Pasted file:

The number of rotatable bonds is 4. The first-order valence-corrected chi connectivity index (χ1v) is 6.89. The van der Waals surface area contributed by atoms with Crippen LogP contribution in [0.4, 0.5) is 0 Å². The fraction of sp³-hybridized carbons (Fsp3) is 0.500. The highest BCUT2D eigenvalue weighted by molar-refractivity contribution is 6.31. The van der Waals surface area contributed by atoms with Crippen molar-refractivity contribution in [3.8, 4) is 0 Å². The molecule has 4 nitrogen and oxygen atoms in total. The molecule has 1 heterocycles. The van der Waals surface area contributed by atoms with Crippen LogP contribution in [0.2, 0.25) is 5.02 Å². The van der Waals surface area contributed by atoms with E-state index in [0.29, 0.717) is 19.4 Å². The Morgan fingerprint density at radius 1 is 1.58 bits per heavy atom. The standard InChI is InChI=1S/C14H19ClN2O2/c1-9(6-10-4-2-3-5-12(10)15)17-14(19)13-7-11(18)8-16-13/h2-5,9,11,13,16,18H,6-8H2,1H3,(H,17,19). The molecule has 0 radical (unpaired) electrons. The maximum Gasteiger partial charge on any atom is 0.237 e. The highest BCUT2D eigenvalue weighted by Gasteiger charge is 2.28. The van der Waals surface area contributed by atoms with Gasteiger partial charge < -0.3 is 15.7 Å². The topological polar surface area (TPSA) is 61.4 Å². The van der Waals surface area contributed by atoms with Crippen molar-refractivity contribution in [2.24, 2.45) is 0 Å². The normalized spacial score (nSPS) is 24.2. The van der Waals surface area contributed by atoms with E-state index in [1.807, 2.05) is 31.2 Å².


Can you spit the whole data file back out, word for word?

The number of rotatable bonds is 4. The first-order valence-corrected chi connectivity index (χ1v) is 6.89. The van der Waals surface area contributed by atoms with Crippen LogP contribution in [0.4, 0.5) is 0 Å². The fraction of sp³-hybridized carbons (Fsp3) is 0.500. The highest BCUT2D eigenvalue weighted by molar-refractivity contribution is 6.31. The van der Waals surface area contributed by atoms with Crippen molar-refractivity contribution in [3.8, 4) is 0 Å². The molecule has 4 nitrogen and oxygen atoms in total. The molecule has 1 heterocycles. The van der Waals surface area contributed by atoms with Crippen LogP contribution in [0.2, 0.25) is 5.02 Å². The van der Waals surface area contributed by atoms with E-state index in [0.29, 0.717) is 19.4 Å². The Morgan fingerprint density at radius 1 is 1.58 bits per heavy atom. The standard InChI is InChI=1S/C14H19ClN2O2/c1-9(6-10-4-2-3-5-12(10)15)17-14(19)13-7-11(18)8-16-13/h2-5,9,11,13,16,18H,6-8H2,1H3,(H,17,19). The molecule has 0 radical (unpaired) electrons. The maximum Gasteiger partial charge on any atom is 0.237 e. The highest BCUT2D eigenvalue weighted by Gasteiger charge is 2.28. The van der Waals surface area contributed by atoms with Gasteiger partial charge < -0.3 is 15.7 Å². The topological polar surface area (TPSA) is 61.4 Å². The van der Waals surface area contributed by atoms with Crippen molar-refractivity contribution in [2.24, 2.45) is 0 Å². The normalized spacial score (nSPS) is 24.2. The van der Waals surface area contributed by atoms with E-state index in [1.807, 2.05) is 31.2 Å².